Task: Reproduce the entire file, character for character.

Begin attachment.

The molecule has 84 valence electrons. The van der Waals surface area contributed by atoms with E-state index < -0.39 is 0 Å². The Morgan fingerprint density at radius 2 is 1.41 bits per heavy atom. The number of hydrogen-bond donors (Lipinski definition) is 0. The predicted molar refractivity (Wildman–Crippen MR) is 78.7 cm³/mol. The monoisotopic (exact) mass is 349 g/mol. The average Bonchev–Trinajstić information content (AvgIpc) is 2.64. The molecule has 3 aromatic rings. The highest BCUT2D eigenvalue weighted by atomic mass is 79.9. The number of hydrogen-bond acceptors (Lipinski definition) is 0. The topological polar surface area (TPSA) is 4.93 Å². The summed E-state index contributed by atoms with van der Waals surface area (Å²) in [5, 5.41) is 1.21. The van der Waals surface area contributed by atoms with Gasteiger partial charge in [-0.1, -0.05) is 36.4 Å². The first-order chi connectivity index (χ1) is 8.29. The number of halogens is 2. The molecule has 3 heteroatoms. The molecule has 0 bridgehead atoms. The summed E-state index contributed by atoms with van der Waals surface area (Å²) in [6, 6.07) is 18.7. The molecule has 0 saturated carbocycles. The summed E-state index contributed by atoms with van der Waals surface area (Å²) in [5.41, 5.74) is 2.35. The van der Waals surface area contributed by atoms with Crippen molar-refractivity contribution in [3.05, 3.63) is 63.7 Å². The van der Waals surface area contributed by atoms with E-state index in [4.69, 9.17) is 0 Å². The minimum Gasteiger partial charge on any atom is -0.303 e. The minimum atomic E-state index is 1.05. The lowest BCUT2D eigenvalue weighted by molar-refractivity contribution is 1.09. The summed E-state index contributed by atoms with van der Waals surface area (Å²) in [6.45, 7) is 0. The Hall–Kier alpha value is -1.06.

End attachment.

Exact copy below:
The molecule has 84 valence electrons. The van der Waals surface area contributed by atoms with E-state index < -0.39 is 0 Å². The Morgan fingerprint density at radius 2 is 1.41 bits per heavy atom. The number of hydrogen-bond donors (Lipinski definition) is 0. The predicted molar refractivity (Wildman–Crippen MR) is 78.7 cm³/mol. The monoisotopic (exact) mass is 349 g/mol. The average Bonchev–Trinajstić information content (AvgIpc) is 2.64. The molecule has 3 aromatic rings. The highest BCUT2D eigenvalue weighted by atomic mass is 79.9. The number of hydrogen-bond acceptors (Lipinski definition) is 0. The topological polar surface area (TPSA) is 4.93 Å². The summed E-state index contributed by atoms with van der Waals surface area (Å²) in [5, 5.41) is 1.21. The van der Waals surface area contributed by atoms with Gasteiger partial charge in [-0.1, -0.05) is 36.4 Å². The first-order chi connectivity index (χ1) is 8.29. The number of halogens is 2. The molecule has 3 heteroatoms. The molecule has 0 bridgehead atoms. The summed E-state index contributed by atoms with van der Waals surface area (Å²) in [6, 6.07) is 18.7. The molecule has 0 saturated carbocycles. The summed E-state index contributed by atoms with van der Waals surface area (Å²) in [5.41, 5.74) is 2.35. The van der Waals surface area contributed by atoms with Crippen molar-refractivity contribution in [3.05, 3.63) is 63.7 Å². The van der Waals surface area contributed by atoms with E-state index in [4.69, 9.17) is 0 Å². The minimum Gasteiger partial charge on any atom is -0.303 e. The minimum atomic E-state index is 1.05. The lowest BCUT2D eigenvalue weighted by molar-refractivity contribution is 1.09. The summed E-state index contributed by atoms with van der Waals surface area (Å²) in [6.45, 7) is 0. The Hall–Kier alpha value is -1.06.